Climate drying amplifies the effects of land-use change and interspecific interactions on birds

Joanne M. Bennett, Rohan H. Clarke, Gregory Horrocks, Ralph MAC NALLY

    Research output: Contribution to journalArticle

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    Abstract

    Context: Climate change may amplify the effects of land-use change, including induced changes in interspecific interactions. Objectives: To investigate whether an avifauna changed over a period of severe drought, and if changes in avifaunas were related to changes in vegetation characteristics and the irruption of a despotic native species, the noisy miner Manorina melanocephala. Methods: In the box–ironbark forests of south-eastern Australia, we resurveyed the avifaunas and remeasured vegetation characteristics in 120 forest transects in 2010–2011 that had previously been measured in 1995–1997. Results: The avifauna changed markedly over the prolonged drought, and changes were more marked in smaller fragments of remnant vegetation in which more pronounced vegetation change had occurred. The noisy miner increased differentially in smaller remnants adding to the declines, especially for small-bodied birds. Conclusions: Long droughts interspersed with short wet periods are projected for the region, so the imposition of climate effects on an already much-modified region has profound implications for the avifauna. The noisy miner has (and continues) to benefit from both land-use and climate change, so future sequences of drought interspersed with short wet periods are likely to lead to further changes in the avifauna as the miner extends its occupancy. Differential reductions in small nectarivores and insectivores will affect ecosystem processes, including the control of defoliating insects, seed dispersal and pollination.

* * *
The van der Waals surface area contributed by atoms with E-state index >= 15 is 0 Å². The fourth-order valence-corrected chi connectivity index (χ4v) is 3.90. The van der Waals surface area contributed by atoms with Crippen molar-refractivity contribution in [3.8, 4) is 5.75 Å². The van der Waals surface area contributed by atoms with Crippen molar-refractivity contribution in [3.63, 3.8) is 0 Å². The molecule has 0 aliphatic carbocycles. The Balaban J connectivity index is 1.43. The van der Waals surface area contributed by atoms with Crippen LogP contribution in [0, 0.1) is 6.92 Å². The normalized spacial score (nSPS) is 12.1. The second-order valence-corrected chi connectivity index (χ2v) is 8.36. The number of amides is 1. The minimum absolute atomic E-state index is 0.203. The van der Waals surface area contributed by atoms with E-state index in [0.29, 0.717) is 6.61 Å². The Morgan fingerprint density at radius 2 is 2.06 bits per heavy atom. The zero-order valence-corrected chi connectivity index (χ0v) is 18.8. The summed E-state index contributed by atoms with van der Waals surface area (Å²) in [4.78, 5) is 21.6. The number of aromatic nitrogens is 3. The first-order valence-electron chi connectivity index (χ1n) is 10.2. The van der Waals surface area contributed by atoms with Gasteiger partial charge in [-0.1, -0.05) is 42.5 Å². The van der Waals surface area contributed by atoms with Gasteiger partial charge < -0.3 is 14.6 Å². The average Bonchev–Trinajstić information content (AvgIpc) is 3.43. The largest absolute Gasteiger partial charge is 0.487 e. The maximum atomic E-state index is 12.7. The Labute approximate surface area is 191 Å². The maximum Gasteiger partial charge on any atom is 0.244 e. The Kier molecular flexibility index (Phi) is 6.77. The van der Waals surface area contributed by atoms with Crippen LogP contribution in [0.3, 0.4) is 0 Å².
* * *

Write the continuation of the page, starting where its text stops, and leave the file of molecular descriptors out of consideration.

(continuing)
Original languageEnglish
    Pages (from-to)2031-2043
    Number of pages13
    JournalLandscape Ecology
    Volume30
    Issue number10
    DOIs
    Publication statusPublished - 2015

    Fingerprint

    interspecific interaction
    avifauna
    miner
    drought
    land use change
    land use
    climate
    bird
    vegetation
    interaction
    climate change
    insectivore
    climate effect
    seed dispersal
    pollination
    native species
    transect
    insect
    drying
    effect

    Cite this

    Bennett, Joanne M. ; Clarke, Rohan H. ; Horrocks, Gregory ; MAC NALLY, Ralph. / Climate drying amplifies the effects of land-use change and interspecific interactions on birds. In: Landscape Ecology. 2015 ; Vol. 30, No. 10. pp. 2031-2043.
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    title = "Climate drying amplifies the effects of land-use change and interspecific interactions on birds",